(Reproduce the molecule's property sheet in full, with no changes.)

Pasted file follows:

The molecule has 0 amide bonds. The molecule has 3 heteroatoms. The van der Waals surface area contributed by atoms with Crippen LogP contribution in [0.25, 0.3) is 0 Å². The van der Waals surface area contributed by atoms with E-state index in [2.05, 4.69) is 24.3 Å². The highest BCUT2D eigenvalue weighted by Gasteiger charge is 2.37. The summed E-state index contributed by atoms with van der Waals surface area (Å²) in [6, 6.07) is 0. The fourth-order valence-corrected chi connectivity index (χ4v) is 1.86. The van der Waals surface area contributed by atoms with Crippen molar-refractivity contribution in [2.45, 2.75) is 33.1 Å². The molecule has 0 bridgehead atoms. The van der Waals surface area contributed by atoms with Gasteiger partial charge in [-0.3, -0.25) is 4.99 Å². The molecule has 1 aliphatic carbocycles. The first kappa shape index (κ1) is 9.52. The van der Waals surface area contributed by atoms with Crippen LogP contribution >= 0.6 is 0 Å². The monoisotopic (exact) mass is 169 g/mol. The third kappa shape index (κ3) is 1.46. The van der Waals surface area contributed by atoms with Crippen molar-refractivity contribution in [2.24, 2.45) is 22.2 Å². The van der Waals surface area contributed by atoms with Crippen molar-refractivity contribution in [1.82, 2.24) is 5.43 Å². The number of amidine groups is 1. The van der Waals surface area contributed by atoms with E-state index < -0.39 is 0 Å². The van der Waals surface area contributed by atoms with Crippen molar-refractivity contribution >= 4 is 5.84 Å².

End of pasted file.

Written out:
The molecule has 0 amide bonds. The molecule has 3 heteroatoms. The van der Waals surface area contributed by atoms with Crippen LogP contribution in [0.25, 0.3) is 0 Å². The van der Waals surface area contributed by atoms with E-state index in [2.05, 4.69) is 24.3 Å². The highest BCUT2D eigenvalue weighted by Gasteiger charge is 2.37. The summed E-state index contributed by atoms with van der Waals surface area (Å²) in [6, 6.07) is 0. The fourth-order valence-corrected chi connectivity index (χ4v) is 1.86. The van der Waals surface area contributed by atoms with Crippen molar-refractivity contribution in [2.45, 2.75) is 33.1 Å². The molecule has 0 bridgehead atoms. The van der Waals surface area contributed by atoms with Gasteiger partial charge in [-0.3, -0.25) is 4.99 Å². The molecule has 1 aliphatic carbocycles. The first kappa shape index (κ1) is 9.52. The van der Waals surface area contributed by atoms with Crippen LogP contribution >= 0.6 is 0 Å². The monoisotopic (exact) mass is 169 g/mol. The third kappa shape index (κ3) is 1.46. The van der Waals surface area contributed by atoms with Crippen molar-refractivity contribution in [2.24, 2.45) is 22.2 Å². The van der Waals surface area contributed by atoms with Crippen molar-refractivity contribution in [1.82, 2.24) is 5.43 Å². The number of amidine groups is 1. The van der Waals surface area contributed by atoms with E-state index < -0.39 is 0 Å². The van der Waals surface area contributed by atoms with Crippen molar-refractivity contribution >= 4 is 5.84 Å².